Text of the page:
"Residential and commercial prices of natural gas respond sluggishly to movements in the spot price. Thus, to the extent that natural gas consumption must adjust to limited supplies, most of the reduction must come from the industrial sector and, to a lesser extent, utilities."

So, if you were to look for increased consumption, it would have to arise from industry or power generation. I speculate that we will not see a surge in demand emerge anytime soon. My first cause arises from the fact that until '97, the ratio of natural gas prices to crude oil favored the switch for industrials to natural gas. Since '97, the price has hovered close to the 6:1 ratio. Thus, I would
believe that most businesses before 1997 that could switch to natural gas have already made the switch, and they would have had little reason to switch back to crude oil since then. This leaves only the small possibility for increased demand from those industrials that were able but never made the switch, or those businesses that started since 1997 that decided to go with petroleum. With respect to utilities, their power generation and consumption has been growing steadily for several decades. Since natural gas prices have been at hitting new high's recently, I would find it hard to expect any abnormal surge in natural gas powered plants. This is especially true when you take into account that coal has become far more cost competitive, even after carbon reduction requirements. I will keep a close eye on link A below regularly over the next several months to see if my beliefs are indeed true.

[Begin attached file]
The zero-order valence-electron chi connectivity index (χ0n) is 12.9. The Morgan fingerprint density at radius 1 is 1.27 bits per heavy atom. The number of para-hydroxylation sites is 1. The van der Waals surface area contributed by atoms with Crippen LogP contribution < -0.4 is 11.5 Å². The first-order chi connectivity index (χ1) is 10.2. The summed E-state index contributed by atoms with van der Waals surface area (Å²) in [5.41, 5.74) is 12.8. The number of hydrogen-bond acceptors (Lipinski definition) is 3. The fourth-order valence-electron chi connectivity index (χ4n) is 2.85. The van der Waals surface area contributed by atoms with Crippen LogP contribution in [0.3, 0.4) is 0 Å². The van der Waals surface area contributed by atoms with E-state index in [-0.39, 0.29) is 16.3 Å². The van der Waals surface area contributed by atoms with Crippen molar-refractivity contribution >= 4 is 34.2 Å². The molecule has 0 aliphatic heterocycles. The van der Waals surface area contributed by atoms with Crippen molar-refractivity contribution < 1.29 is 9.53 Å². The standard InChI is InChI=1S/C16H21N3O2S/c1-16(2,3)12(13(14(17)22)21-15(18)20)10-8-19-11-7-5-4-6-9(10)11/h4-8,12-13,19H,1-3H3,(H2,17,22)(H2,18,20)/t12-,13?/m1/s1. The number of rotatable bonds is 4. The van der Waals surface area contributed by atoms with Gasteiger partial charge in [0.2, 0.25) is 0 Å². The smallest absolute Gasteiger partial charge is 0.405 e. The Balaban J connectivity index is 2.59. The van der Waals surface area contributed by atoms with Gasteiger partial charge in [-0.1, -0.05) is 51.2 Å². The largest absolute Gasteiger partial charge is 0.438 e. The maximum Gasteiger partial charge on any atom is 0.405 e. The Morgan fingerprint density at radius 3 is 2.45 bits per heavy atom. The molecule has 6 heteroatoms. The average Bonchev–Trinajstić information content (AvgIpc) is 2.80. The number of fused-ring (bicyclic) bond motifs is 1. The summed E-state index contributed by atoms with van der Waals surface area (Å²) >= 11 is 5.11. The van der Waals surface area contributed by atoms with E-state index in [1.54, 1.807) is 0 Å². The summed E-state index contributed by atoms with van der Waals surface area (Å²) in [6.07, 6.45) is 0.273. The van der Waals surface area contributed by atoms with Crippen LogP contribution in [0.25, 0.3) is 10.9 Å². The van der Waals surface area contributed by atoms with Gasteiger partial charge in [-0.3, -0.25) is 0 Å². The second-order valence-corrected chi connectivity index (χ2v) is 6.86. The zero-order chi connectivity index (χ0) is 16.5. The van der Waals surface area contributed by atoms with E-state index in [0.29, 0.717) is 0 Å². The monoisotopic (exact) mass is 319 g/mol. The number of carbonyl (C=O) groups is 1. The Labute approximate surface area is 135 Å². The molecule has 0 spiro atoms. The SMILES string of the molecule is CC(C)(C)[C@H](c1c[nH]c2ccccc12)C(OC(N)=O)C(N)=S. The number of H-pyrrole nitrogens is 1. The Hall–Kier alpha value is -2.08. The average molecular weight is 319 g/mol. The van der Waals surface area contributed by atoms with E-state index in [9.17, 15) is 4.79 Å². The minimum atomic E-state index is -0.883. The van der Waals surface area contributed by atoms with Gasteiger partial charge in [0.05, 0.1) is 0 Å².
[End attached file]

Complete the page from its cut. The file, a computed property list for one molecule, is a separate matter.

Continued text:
Now, for supply. The supply side situation is far more difficult to predict, but at least we can use it to establish a sort of "floor" price for natural gas. Consumption in the US has been satisfied recently by increased imports from Canada, and help from decreased demand due to increased fuel efficiency. Depletion rates (a given years production as a percentage of reserves) have recently been at 27 percent, according to Alan Greenspan. This is higher than usual, and the very motivated or industry experienced might want to see how much of this depletion is occuring to the lowest cost production and how much of the reserve replacement is happening at higher costs. I was unable to find any data regarding that though, so I will rely on the current information I do have. Industry operating costs are currently running at about $1.00 per mcf(Appendix E), making this the extreme worst case scenario price. A severe recession and severe glut in supply would have to occur for prices to reach anything near this area(the possibility of which should never be discounted fully). A more likely scenario though would also take into account finding and development costs, which are basically the amount of money per mcf that companies must invest in order to establish new reserves. FD is currently at approximately $1.50/mcf, and adding in operating costs establishes a reasonable "floor" value at $2.50/mcf natural gas. But even this scenario assumes a lot of negativity. Natural gas companies would no longer be profitable, and supply would have to replace the 27% depletion and probably any increases in demand in the future. I admit my ignorance to this supply situation. I do know many companies have been able to increase their reserves at costs of about these levels, yet I have no idea how long this may persist. In all reality, this may be the best number to use, but I would turn to a 3rd and probably better number - the cost of LNG imports. As many of you know, natural gas is not easily transportable, and in order to ship from foriegn countries it requires or either to be pipelined or converted to LNG and shipped. According to EIA, "the minimum costs range from $3.40 in Baja California to $4.64 in the Pacific Northwest"(Appendix D). Assuming this scenario would take out any concerns over inability to add supply. I would highly recommend readers to use at most $4.50/mcf as the base case in evaluating their investment ideas, and as always look for a significant margin of safety under those circumstances. Using this is not perfect; more industry competent people can probably come up with a far more precise number to use in their calculations, and it is very likely that this could be even below the $4.50/mcf I assume. But for the many people who rely on what they hear from the media or touting analysts, this number is far safer then assuming scenarios of $7, $8, or $10 gas. Remember, preservation of capital is always key. And to make things even more convenient, $4.50 just so happens to be natural gas' current price.